European Union (EU) guidelines requiring the labelling of consumer goods produced in Israeli settlements in the West Bank will be published next week.
EU labelling of what it calls “settlement products” has been a contentious issue between Brussels and Jerusalem since 2012. The matter is considered a “red line” for Israel, the country’s top diplomat said last week, threatening to downgrade economic ties with states that implement the labels.
In an interview with Jewish News, Israel’s Deputy Foreign Minister Tzipi Hotovely said the EU’s guidelines for the labelling of Israeli goods made beyond the pre-1967 lines is “the epitome of boycotts,” vowing to launch a campaign to persuade the continent’s most important countries to ignore these guidelines.
Countries that decide to label settlement products will no longer be considered by Jerusalem to be significant players in the Middle East conflict, she warned.
“It is possible to work with all the European countries and give a very sharp Israeli response, saying: This is a red line. Israeli diplomacy won’t tolerate this,” Mrs. Hotovely said.
Israel is aware that European labels on products from the West Bank will not lead to great economic harm, as exports from the settlements to the EU make for less than one percent of Israel’s total exports to the EU. Instead, it is a matter of discrimination.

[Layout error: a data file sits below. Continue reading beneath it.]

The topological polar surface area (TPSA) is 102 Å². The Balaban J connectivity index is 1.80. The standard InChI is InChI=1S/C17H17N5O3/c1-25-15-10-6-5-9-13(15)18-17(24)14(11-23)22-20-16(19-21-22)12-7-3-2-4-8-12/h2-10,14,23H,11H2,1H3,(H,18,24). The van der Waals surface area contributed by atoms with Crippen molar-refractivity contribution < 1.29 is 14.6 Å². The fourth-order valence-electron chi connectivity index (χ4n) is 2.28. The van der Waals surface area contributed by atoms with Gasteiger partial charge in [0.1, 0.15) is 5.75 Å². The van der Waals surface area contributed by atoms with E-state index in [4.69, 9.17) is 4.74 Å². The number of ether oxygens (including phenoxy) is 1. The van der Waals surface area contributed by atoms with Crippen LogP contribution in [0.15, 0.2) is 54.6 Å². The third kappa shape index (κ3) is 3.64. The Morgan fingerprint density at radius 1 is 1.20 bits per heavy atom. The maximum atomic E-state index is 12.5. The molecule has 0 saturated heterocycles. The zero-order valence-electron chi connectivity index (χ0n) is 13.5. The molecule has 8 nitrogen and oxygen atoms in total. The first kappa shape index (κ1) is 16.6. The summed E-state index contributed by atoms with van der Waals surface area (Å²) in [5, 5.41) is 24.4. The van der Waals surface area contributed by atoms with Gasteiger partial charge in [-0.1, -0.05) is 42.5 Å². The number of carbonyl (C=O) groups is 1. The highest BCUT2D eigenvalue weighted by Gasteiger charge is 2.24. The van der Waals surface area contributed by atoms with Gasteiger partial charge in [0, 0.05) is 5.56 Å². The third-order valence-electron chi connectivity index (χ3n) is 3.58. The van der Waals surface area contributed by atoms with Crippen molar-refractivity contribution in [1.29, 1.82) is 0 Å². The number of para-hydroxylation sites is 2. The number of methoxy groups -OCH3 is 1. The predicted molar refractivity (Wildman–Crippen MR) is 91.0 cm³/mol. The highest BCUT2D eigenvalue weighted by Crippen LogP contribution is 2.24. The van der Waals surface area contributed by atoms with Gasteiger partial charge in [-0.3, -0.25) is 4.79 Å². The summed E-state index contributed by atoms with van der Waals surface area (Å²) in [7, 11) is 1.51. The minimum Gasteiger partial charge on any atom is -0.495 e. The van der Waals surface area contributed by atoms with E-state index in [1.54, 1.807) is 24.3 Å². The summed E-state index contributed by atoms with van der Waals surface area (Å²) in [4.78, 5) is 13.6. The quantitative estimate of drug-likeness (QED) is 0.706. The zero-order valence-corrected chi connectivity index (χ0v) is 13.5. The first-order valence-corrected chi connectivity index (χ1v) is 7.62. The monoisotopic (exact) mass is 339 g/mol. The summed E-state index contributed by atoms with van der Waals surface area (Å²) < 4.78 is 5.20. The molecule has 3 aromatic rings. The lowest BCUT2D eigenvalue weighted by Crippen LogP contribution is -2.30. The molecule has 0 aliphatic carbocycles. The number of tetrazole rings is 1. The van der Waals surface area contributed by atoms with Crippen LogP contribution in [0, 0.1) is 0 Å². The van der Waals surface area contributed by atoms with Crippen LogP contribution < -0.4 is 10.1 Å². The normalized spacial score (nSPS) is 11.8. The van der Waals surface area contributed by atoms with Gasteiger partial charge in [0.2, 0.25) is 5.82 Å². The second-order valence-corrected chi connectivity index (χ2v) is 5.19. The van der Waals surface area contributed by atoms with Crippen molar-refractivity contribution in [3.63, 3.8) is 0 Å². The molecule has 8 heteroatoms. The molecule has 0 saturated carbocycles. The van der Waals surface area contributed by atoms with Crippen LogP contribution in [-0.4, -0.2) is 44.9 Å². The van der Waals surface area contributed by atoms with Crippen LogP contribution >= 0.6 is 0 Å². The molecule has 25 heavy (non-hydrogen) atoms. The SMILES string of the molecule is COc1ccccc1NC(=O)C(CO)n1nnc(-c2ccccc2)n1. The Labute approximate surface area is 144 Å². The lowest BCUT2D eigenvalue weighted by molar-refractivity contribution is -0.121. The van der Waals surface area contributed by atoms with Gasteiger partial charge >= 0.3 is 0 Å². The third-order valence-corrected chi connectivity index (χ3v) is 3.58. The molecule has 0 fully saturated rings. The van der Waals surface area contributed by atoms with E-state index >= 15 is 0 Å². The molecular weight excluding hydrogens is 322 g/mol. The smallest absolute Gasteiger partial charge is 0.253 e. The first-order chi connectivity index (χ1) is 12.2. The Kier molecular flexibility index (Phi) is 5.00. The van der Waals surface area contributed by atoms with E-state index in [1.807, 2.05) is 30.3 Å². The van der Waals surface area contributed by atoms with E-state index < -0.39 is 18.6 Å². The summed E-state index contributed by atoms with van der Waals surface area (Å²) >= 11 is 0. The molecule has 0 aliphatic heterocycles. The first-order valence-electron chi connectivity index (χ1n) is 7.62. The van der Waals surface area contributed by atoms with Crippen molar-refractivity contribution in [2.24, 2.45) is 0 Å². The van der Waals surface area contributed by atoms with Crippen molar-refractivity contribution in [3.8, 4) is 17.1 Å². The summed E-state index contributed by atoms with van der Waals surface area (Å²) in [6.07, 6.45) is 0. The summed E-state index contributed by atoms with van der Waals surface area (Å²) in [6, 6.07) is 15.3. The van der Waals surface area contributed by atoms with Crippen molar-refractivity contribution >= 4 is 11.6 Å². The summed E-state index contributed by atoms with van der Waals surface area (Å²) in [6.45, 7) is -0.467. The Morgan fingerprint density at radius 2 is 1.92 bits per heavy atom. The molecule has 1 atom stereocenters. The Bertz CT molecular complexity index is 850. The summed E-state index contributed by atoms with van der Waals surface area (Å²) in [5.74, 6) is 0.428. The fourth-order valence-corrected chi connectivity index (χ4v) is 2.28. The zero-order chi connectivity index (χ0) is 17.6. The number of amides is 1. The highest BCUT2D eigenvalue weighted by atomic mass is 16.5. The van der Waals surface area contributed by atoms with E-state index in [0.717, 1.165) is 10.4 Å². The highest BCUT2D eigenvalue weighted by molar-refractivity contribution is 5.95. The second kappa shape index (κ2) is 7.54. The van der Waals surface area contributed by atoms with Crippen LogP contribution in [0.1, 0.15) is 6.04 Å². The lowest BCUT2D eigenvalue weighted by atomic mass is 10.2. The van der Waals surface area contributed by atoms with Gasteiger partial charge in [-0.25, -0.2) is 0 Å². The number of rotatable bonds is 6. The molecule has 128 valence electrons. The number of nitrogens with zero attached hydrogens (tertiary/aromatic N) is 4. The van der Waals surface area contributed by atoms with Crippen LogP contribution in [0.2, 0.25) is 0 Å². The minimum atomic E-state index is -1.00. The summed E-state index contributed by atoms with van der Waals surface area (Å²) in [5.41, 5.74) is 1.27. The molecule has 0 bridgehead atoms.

“Our concern is that once you put a label on Judea and Samaria, you put a label on Israel,” Mrs. Hotovely said, using the biblical terms for the West Bank.
“We see it as a boycott of Israel for all intents and purposes. We view it as a slippery slope. It’s simply a sweeping disqualification of Israel.”
The EU argues it is merely implementing a policy of differentiating between Israel proper and the settlements. West Bank goods, they assert, will be labelled but not banned.
But Mrs. Hotovely doesn’t buy the distinction. Labelling equals boycotting, she insists, pointing to the political context in which Brussels decided to call for this measure. “Europe is doing this to create diplomatic pressure on Israel regarding a very central issue that Israel and Europe are deeply divided on.”
According to Haaretz, neither the Israeli Foreign Ministry nor the Prime Minister’s Office have been given any detail on the contents of the new guidelines, which at this stage are only known to a limited group of officials at EU headquarters in Brussels.
Details had been due to be released a month ago, but the wave of terrorist attacks in Jerusalem and elsewhere in Israel caused their publication to be delayed. EU foreign policy chiefs had not wanted to release the information while Israelis were being murdered in the streets by Palestinians, senior Israeli officials noted.
The rules have been formulated under the guidance of the EU foreign policy chief Federica Mogherini and do not need to be put to a vote.